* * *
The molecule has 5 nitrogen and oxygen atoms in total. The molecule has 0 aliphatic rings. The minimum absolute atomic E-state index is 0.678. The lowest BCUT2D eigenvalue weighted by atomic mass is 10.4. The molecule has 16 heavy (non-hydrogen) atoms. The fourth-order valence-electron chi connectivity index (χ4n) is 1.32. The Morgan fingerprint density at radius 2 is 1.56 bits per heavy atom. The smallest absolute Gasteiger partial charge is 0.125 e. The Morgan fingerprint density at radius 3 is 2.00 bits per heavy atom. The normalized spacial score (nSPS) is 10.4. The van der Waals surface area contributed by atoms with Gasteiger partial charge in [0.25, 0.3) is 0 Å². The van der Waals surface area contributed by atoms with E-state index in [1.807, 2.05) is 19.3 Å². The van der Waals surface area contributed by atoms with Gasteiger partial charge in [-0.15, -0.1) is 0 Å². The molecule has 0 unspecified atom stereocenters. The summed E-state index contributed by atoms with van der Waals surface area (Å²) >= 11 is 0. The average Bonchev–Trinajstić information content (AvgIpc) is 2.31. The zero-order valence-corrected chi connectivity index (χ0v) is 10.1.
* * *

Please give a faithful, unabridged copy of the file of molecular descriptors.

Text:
The molecule has 5 nitrogen and oxygen atoms in total. The molecule has 0 aliphatic rings. The minimum absolute atomic E-state index is 0.678. The lowest BCUT2D eigenvalue weighted by atomic mass is 10.4. The molecule has 16 heavy (non-hydrogen) atoms. The fourth-order valence-electron chi connectivity index (χ4n) is 1.32. The Morgan fingerprint density at radius 2 is 1.56 bits per heavy atom. The smallest absolute Gasteiger partial charge is 0.125 e. The Morgan fingerprint density at radius 3 is 2.00 bits per heavy atom. The normalized spacial score (nSPS) is 10.4. The van der Waals surface area contributed by atoms with Gasteiger partial charge in [0.25, 0.3) is 0 Å². The van der Waals surface area contributed by atoms with E-state index in [1.807, 2.05) is 19.3 Å². The van der Waals surface area contributed by atoms with Gasteiger partial charge in [-0.15, -0.1) is 0 Å². The molecule has 0 unspecified atom stereocenters. The summed E-state index contributed by atoms with van der Waals surface area (Å²) >= 11 is 0. The average Bonchev–Trinajstić information content (AvgIpc) is 2.31. The zero-order valence-corrected chi connectivity index (χ0v) is 10.1.